Oh, Elvis. The poor thing. When he was alive, during the last terrible years, it was completely out (of fashion) to like Elvis. He represented the establishment in some way, with the money, the glitz and the whole glamour thing. It's funny now to think that people are worshipping this man, and just hanging on by a thread to some old nostalgia. I think it was Hollywood, the movies and selling out that ruined him. He had such a style and he refined it but... I got the feeling that Elvis just started doing imitations of Elvis.

After I made my third album, I started feeling like I was imitating myself because I had such a 'sound' in my voice. I started to feel that I was doing an imitation of my voice, and I felt really nervous about this. I wanted to try and sound like something else, so I got in to odd productions and things to try and get out of that feeling that I was imitating me. The time I was really trying to be myself, to see if I had really developed in any way, was on 'Stoneground Words'. I loved that album and I loved 'Photograph'.

Do you think MTS's 'Unplugged' has helped bring about a new awareness from the public of acoustic music?

Yeah. Though I don't want to be cynical about it, 'Unplugged' is far from unplugged, but at least there's more acoustic, more organic, music that's being sold to the masses. It makes it available, anyway.

What do you find yourself listening to these days?

Oh, God, I listen to a real variety; old stuff I like Terence Trent D'Arby I should make a list because whenever I'm asked this I draw a blank. I like Cheryl Wheeler. I like singer/songwriters; somebody with their own point of view. I like someone who has his own little way of saying something. I love stylists. I like Billy Holliday and Edith Piaf. They're two opposite ends of music, but both are 'street' people. I've never been much of a fan of smooth singing, where you know the singer just wanted to hear the sound of his voice and that's it.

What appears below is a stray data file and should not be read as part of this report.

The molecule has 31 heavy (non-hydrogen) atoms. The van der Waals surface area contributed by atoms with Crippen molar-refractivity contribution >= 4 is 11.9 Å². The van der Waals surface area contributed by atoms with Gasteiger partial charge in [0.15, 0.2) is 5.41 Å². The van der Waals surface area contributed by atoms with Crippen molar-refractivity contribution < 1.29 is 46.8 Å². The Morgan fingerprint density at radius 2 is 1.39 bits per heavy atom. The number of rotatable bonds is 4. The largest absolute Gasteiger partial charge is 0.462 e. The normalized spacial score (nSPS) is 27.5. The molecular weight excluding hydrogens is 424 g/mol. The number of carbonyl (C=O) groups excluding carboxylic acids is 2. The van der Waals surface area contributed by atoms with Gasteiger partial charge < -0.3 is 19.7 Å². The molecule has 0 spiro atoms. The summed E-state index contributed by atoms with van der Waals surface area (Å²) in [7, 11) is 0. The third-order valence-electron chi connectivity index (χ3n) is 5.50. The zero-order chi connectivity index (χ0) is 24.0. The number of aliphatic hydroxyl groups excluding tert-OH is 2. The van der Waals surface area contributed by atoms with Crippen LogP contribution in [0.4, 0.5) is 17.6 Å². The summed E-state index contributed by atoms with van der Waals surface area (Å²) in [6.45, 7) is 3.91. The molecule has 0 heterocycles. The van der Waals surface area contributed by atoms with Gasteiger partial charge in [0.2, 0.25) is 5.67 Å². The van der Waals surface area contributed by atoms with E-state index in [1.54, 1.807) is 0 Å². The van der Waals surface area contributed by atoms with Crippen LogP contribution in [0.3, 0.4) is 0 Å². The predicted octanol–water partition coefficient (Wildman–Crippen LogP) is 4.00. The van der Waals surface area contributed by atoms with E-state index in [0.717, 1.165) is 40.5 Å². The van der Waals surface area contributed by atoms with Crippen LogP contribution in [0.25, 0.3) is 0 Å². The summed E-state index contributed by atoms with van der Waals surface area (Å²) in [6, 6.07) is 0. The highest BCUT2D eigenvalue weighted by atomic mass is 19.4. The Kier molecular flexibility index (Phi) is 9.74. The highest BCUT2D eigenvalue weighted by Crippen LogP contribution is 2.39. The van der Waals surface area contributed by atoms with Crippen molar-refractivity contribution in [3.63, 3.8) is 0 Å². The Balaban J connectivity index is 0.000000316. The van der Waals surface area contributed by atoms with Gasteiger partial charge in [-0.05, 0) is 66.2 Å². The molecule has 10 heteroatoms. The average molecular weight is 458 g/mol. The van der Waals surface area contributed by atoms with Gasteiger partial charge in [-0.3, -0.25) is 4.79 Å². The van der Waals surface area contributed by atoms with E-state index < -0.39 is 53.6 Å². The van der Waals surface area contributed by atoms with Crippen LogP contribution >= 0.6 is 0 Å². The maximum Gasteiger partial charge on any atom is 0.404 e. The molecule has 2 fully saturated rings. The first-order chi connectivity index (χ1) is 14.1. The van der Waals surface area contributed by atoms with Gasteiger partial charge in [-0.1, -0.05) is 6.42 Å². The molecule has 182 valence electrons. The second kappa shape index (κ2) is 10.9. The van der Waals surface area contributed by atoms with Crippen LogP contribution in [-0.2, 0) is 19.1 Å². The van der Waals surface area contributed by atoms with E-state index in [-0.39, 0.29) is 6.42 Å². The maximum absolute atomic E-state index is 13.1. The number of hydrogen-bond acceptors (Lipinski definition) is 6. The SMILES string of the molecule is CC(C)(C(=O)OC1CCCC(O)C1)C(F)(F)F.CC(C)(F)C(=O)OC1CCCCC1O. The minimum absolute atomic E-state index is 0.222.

And I always thought of Jim Morrison that way. I was a peer, and I was there with him, and he seemed to me to be such a crooner. It was that (impersonating Morrison in 'Touch Me') I'm gonna love you…' with that real crooning bravado in his voice (laughs) There were punk groups that would imitate Morrison and I thought it was so funny at the time.


Jim Morrison was part of a San Francisco' scene' and we often hear reference to the New York 'scene' and London 'scene', but what was it like from the artists perspective? Was there really a division?

Well,.. I don't know, I think I was just not in a 'scene'. I know there were scenes, but I know I definitely wasn't a West Coast person, I was a New York person and you how New Yorkers are. It wasn't a 'hanging-out' kind of thing in New York. There was a studio scene. I always felt that New York was where you make real records and (laughs) L.A. is where you make the other kind. I like working in New York because I'd go in, and it wouldn't be as pretty as an L.A. studio. They were pretty funky then, even funkier in New York, and the rent was expensive and there were very rarely any nice areas to hang out in. You just went in to make a record. For most of my records I was under a building, in a basement, in a studio called 'Allegro Studios'. Every once in a while the train, a subway, would go by and you would have to wait. You could be in the middle of a take and it was over, because you'd get a rumble. We just always felt like we were there with the purpose of making a record. I've been to all the different kinds of studios, like the 'glam' studios where you go to a ranch and ride a horse, then go in for an hour and make a record. Then you go out for a hike, eat a gourmet meal, sleep, watch a movie, get up at three in the after-noon, eat another gourmet dinner, ride a horse and then go in the studio for an hour and you get very little done (laughs). I can't produce like that. I like to go in and do the business of recording. I mean, it's not that much fun when your audience is a microphone, so you just want to get it over with and get out